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Great Dane: Breed Guide and Insurance Plan

By Christy True and medically reviewed by Brittany Kleszynski, DVM
published: December 20, 2022 - updated: April 24, 2023 • 5 min. read
Great Dane

Introduction to Great Danes

Great Danes are among the largest dog breeds in the world, but these massive canines are gentle giants who are also very friendly and dependable. They are classified as working dogs and very easygoing despite their size. As you get to know a Great Dane, you’ll find that they make friends easily, love to please people, and make a great guard dog to deter potential intruders.

Here is some information about the Great Dane to help you determine whether this is the right dog for you.  


Size of Great Danes

Probably the most remarkable thing about a Great Dane is its size. Male Great Danes weigh between 140 and 175 pounds and stand 30 to 32 inches tall when they are fully grown. Adult female Great Danes weigh between 110 and 140 pounds and stand 28 to 30 inches tall. A Great Dane will typically reach its full height between 1 to 1.5 years of age.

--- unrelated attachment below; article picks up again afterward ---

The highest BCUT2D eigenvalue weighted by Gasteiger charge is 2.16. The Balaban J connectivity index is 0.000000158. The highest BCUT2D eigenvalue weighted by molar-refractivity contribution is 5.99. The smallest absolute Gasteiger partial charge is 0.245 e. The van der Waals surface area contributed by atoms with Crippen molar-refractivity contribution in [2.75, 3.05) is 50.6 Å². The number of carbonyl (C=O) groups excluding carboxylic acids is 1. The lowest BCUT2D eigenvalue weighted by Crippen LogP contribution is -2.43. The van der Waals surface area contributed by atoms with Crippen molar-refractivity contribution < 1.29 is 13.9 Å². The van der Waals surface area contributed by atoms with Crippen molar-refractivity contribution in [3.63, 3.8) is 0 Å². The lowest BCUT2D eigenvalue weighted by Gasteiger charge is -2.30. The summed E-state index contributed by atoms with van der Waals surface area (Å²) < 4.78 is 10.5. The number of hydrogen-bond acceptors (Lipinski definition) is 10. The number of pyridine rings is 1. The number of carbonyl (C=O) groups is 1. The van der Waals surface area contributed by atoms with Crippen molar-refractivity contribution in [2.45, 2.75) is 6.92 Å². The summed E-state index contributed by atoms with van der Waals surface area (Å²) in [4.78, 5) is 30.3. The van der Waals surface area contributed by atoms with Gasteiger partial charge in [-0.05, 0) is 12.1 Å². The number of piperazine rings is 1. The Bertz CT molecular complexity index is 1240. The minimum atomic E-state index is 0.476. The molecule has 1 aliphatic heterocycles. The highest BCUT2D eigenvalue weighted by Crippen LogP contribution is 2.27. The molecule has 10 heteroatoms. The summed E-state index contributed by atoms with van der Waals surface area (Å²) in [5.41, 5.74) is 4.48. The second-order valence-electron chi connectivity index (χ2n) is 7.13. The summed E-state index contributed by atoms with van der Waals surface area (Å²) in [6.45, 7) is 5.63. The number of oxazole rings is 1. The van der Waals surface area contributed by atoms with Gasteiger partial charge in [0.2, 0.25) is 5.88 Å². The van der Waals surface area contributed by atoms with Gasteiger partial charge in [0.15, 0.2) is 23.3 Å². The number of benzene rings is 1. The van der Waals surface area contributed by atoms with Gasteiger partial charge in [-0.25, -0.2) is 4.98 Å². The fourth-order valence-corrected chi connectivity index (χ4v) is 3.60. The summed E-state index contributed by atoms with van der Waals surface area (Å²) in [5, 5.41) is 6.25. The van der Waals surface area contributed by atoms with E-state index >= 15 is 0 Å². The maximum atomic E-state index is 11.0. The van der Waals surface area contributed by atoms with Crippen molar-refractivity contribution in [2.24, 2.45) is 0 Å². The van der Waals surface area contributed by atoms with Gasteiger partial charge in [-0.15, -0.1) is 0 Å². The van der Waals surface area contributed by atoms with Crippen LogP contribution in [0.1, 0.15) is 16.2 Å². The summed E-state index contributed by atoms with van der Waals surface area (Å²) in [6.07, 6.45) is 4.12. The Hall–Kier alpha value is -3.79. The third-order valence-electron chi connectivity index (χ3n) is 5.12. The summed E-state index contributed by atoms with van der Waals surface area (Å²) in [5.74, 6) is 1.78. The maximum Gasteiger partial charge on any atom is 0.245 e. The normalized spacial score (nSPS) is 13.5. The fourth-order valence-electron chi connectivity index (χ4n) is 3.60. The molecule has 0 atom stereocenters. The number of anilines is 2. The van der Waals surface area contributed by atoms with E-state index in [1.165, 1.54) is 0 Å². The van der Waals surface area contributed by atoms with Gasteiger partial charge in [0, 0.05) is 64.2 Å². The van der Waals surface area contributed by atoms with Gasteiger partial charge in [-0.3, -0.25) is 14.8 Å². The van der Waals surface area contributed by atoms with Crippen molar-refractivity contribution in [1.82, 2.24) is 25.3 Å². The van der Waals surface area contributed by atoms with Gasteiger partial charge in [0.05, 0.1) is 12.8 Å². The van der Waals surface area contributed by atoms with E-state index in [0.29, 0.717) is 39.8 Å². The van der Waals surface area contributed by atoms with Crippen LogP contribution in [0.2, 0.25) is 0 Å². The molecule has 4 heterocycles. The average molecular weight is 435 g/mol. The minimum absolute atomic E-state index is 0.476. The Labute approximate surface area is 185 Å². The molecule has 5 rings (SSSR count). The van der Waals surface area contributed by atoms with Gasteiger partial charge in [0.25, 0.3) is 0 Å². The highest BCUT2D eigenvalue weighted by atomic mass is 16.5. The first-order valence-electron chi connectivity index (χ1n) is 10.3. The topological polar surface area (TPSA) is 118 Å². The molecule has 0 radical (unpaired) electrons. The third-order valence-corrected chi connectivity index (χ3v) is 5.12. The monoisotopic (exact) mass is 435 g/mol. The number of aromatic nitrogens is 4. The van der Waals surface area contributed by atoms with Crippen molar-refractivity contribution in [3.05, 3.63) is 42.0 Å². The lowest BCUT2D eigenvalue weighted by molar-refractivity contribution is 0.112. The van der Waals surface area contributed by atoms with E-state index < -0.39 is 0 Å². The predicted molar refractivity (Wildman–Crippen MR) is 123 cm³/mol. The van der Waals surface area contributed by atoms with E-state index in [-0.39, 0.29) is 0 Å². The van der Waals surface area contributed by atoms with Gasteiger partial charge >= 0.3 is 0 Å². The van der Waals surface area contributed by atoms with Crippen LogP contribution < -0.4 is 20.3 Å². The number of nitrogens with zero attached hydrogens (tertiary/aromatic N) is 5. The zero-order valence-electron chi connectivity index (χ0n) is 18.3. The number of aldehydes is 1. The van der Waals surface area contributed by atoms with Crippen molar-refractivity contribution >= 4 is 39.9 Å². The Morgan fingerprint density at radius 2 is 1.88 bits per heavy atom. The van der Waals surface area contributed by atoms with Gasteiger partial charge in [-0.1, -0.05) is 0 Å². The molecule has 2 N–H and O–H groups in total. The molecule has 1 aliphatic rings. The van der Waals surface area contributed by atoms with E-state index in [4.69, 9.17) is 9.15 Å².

Here’s how big you can expect your Great Dane to get as he gets older. Male dogs weigh in at the high end of these ranges, while female dogs are generally at the lower end.

Weight Chart3 months6 months9 months12 months
Male and Female Great Danes30-45 pounds70-105 pounds85-125 pounds90-140 pounds

Characteristics of Great Danes

Great Danes are powerful, elegant, and beautiful dogs that stand taller than most people when they get up on their hind legs. Great Danes also exhibit alertness, friendliness, and protectiveness. They make great family dogs. With a sleek appearance and formidable bark, these dogs are not overly energetic or destructive. As you might expect, they eat a hearty diet. Due to their size, this breed has a shorter lifespan than most other dog breeds.